15. Mr. Andrew Robathan (Blaby): If he will make a statement on reoffending rates among young offenders in the last five years. [75326]

The Parliamentary Under-Secretary of State for the Home Department (Hilary Benn): Reoffending rates are not normally measured, as they rely on self-reporting by offenders. Our target is therefore to achieve, by 2004, a 5 per cent. reduction in reconviction rates for young offenders within 12 months of original conviction, reprimand or final warning. Statistics published in June this year for the group dealt with in July 2000—just after

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the start of the main youth justice reforms—showed a 14.6 per cent. reduction in reconviction rates compared with 1997.

Mr. Robathan : Notwithstanding the hard work put in by many staff, does the Minister agree that young offenders' institutions such as Glen Parva in my constituency are not happy places? Contrary to what the Minister says, the number of those in such places who are reconvicted has increased by 58 per cent. in the past five years throughout the country. Does the Minister think that there are any lessons to be learned from past regimes—for example, approved schools—in terms of why the offending rate was so low then? Does he think that a case exists for a challenging regime of support, rehabilitation and training after custody, to prevent people from re-offending and being reconvicted?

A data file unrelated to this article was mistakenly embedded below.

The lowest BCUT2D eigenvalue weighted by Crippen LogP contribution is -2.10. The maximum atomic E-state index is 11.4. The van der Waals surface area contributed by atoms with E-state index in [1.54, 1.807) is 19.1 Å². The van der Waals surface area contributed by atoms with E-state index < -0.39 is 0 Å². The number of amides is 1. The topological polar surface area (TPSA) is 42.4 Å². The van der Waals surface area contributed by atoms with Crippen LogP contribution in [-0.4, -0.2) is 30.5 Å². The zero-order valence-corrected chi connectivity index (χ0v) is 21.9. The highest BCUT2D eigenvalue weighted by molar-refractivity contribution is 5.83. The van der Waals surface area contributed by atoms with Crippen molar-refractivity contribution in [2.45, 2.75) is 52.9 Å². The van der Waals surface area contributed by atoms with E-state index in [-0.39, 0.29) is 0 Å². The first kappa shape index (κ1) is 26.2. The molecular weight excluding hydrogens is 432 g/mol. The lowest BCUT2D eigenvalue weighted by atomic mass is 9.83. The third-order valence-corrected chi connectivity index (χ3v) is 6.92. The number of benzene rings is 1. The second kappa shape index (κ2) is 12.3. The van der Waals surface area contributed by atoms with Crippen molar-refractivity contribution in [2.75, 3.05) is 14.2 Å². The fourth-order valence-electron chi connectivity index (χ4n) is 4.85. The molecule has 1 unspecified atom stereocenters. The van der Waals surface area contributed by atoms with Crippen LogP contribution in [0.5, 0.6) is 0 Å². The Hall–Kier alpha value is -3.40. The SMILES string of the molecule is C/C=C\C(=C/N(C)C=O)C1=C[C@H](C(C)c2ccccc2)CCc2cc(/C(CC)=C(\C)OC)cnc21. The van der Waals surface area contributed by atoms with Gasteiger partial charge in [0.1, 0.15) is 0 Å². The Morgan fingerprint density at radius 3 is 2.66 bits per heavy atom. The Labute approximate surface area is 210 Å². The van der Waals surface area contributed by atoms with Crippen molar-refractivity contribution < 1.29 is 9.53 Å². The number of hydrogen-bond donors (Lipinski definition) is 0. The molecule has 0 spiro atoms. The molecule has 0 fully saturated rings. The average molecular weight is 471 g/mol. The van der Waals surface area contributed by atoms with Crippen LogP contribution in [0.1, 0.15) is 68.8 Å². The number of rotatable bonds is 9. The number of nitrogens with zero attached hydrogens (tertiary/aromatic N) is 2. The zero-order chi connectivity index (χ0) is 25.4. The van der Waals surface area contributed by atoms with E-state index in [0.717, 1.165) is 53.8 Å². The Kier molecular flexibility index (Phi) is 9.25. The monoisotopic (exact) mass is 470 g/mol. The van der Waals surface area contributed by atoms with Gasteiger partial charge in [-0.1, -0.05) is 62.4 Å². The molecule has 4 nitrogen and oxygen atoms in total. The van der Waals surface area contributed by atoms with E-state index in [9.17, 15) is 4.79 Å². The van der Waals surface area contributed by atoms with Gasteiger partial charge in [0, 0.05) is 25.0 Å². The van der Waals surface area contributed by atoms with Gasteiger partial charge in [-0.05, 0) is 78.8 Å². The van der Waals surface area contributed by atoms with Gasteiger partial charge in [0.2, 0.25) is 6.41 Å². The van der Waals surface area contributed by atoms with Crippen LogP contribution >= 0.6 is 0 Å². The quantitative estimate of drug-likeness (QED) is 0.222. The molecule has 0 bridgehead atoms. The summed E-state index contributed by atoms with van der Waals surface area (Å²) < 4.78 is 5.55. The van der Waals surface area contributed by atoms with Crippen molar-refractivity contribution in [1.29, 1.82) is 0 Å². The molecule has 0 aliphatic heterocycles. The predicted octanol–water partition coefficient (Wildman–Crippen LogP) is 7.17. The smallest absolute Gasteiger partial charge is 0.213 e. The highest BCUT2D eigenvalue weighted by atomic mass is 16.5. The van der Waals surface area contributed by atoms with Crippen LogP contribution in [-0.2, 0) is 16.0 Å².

Hilary Benn: I do agree with the hon. Gentleman's last point. If he looks at the work that the Youth Justice Board is undertaking, what he describes is precisely what makes up the intensive supervision and surveillance programmes that youth offending teams are running up and down the country. They provide the rigour that is required to get young people to face up to the consequences of their offending, and they give them the support that they need to live their lives differently in future. That is precisely why we have invested in youth justice reforms, and the whole House will doubtless welcome the early indication that those reforms are succeeding in helping to reduce reconvictions.